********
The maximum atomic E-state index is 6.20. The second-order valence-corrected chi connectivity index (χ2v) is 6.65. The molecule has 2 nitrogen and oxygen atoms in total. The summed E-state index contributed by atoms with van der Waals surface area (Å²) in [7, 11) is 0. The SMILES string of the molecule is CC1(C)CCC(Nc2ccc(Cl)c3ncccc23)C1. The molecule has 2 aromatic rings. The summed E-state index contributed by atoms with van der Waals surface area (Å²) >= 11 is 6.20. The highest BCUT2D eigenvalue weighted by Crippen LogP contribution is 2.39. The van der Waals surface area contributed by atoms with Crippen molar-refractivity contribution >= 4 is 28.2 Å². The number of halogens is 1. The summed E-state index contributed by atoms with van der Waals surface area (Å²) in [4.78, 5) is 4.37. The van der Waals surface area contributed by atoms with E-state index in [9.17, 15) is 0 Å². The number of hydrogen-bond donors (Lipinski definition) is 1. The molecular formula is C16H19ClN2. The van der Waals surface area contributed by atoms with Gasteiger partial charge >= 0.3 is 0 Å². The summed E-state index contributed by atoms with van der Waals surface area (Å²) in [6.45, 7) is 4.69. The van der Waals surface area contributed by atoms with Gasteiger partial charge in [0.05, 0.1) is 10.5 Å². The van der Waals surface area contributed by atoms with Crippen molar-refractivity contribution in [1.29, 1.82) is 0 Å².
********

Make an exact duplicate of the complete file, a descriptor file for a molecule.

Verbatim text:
The maximum atomic E-state index is 6.20. The second-order valence-corrected chi connectivity index (χ2v) is 6.65. The molecule has 2 nitrogen and oxygen atoms in total. The summed E-state index contributed by atoms with van der Waals surface area (Å²) in [7, 11) is 0. The SMILES string of the molecule is CC1(C)CCC(Nc2ccc(Cl)c3ncccc23)C1. The molecule has 2 aromatic rings. The summed E-state index contributed by atoms with van der Waals surface area (Å²) >= 11 is 6.20. The highest BCUT2D eigenvalue weighted by Crippen LogP contribution is 2.39. The van der Waals surface area contributed by atoms with Crippen molar-refractivity contribution >= 4 is 28.2 Å². The number of halogens is 1. The summed E-state index contributed by atoms with van der Waals surface area (Å²) in [4.78, 5) is 4.37. The van der Waals surface area contributed by atoms with E-state index in [9.17, 15) is 0 Å². The number of hydrogen-bond donors (Lipinski definition) is 1. The molecular formula is C16H19ClN2. The van der Waals surface area contributed by atoms with Gasteiger partial charge >= 0.3 is 0 Å². The summed E-state index contributed by atoms with van der Waals surface area (Å²) in [6.45, 7) is 4.69. The van der Waals surface area contributed by atoms with Gasteiger partial charge in [0.05, 0.1) is 10.5 Å². The van der Waals surface area contributed by atoms with Crippen molar-refractivity contribution in [1.29, 1.82) is 0 Å².